Friday, May 16, 2008


Screw: A Guard's View of Bridgewater State Hospital by Tom Ryan (South End Press, 1981)

Frederick Wiseman's Titicutt Follies is the only film in American history banned for reasons other than obscenity or national security. A 1967 verite documentary chronicling the less than stellar conditions prevailing at a Massachusetts state hospital for the criminally insane, a judge put the kibosh on it ostensibly on the grounds that it invaded the inmate's privacy.

As a Wiseman fan since seeing High School in high school, I rushed out to see TF when the ban finally expired in 1992. It was a great film, but the hospital didn't come across as the snake pit I'd expected from the press clippings. Perhaps I'm jaded. For the real horrorshow, you'll have to turn to Screw.
Ryan was a psychology student working with Bridgewater inmates who took the job in 1974 to check up on the abuse stories he was hearing. And neither he (nor I!) was disappointed. The picture he paints of Bridgewater is of a combined human warehouse and open sewer. His fellow "COs" were the flowers of Dorchester and South Boston manhood. They cheered the hospital's modern therapeutic methods ("...a lobotomy. That what should be done to all these maggots") and criticized its failings ("Counselors, hah! It's do-gooders that wreck this place"). So socially conscious were these guardians of the sick that some spent their off hours drilling with a chapter of the Minutemen. Patients were locked in cells without toilets or sinks. Doctors were virtually nonexistent; drugs were dispensed by nurses. Beatings were common, and not of the COs. Ryan himself got in trouble with his comrades for refusing to join in on a 10-1 affair. So much for camaraderie.
Needless to say, patients failed to thrive in this environment. One ripped open his cheeks. Another, mocked by the guards, plucked out one of his eyes. A few days later, he plucked out the other . And then he plucked out his glass eyes! Ryan admits that things got better when the old hospital closed and they moved to a new facility. But not that much. Ryan ended his correctional career after 18 months and one witnessed beating too many.
It's something to consider whenever someone rants about "getting off" via the insanity defense.

Monday, May 5, 2008


The Big Love by Florence Aadland with Tedd Thomey (Lancer, 1961)

"There's one thing I want to make clear right off: my baby was a virgin the day she met Errol Flynn." This line opens The Big Love, the true story of the then 48-year old Errol Flynn's affair with 15-year old Beverly Aadland as told by her mother Florence. Imagine Day of the Locust as told by a "Mommie Dearest;" it’s the ultimate testament to stage mothering run amok.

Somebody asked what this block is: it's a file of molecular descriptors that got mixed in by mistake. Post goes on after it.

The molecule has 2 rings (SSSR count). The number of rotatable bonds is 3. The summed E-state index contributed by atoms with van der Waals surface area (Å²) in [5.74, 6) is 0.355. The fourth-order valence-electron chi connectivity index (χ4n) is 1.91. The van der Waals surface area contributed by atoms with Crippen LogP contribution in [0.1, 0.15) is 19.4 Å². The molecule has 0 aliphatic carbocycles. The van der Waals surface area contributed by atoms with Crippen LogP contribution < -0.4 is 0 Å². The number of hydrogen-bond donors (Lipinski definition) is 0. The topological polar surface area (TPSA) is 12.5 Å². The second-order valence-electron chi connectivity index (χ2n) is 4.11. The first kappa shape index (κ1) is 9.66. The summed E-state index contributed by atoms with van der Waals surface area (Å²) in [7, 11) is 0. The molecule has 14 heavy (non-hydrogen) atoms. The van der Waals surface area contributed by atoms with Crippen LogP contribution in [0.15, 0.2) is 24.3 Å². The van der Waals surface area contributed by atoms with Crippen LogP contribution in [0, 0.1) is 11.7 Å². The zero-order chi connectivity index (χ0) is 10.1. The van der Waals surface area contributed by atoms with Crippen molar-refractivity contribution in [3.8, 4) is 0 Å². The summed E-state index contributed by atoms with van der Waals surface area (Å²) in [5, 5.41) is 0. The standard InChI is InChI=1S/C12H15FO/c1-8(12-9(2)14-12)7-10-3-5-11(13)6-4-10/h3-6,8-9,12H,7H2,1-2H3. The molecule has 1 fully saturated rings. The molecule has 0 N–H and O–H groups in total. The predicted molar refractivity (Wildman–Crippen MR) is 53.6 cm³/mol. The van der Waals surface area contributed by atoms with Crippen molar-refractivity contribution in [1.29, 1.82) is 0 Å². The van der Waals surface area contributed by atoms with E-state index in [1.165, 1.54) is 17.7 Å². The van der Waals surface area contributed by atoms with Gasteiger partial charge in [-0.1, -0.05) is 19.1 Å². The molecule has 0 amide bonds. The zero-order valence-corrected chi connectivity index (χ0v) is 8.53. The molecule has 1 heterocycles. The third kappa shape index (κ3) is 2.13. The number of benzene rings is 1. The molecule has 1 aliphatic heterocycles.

Of course, Florence denies being one of those Hollywood mothers, even though she had little Beverly modeling at six months and taking singing and dancing lessons at two. Fortunately for mother and daughter alike, Beverley had looks and talent. She was on the cover of Collier's before she was five, and made her first movie in first grade. And Florence proudly noted, "For the first 15 years of her life, I kept that girl in a cellophane bag."

Then Errol Flynn noticed the new leggy blonde the Universal lot. Before you could say "Robin Hood," the aging swashbuckler had the underage ingenue up at his lodge to "read for a part in a play." Florence wistfully wrote, "It must have been quite a front of the fireplace, the two of them alone together." And, pray tell, how did dearest Mama know? Florence gushingly points out that Beverly "...told me everything she did with Errol Flynn. And in detail, because she and I love details and get a kick out of things like that."

Sadly, Errol died just weeks after announcing the engagement at Beverly's 17th birthday. Cut-off from the Flynn estate, the Aadlands's life quickly degenerated into chaos that ended with Florence convicted of contributing to the delinquency of a minor and losing custody of Beverly. But regrets? Florence had none. She wouldn't have deprived her "baby" of those two precious years with Errol for anything. The Big Love ends with Florence proud of her daughter's new nightclub act and confident of a successful appeal of her conviction and ultimate victory over the scandal mongers.

Sadly, it wasn't to be. Beverly ultimately left Hollywood for a quiet suburban life as a wife and mother. But Florence only spiraled further out of control. A hopeless alcoholic, she died of alcohol poisoning six years later. Her end came as a surprise no one, least of all those who have read The Big Love.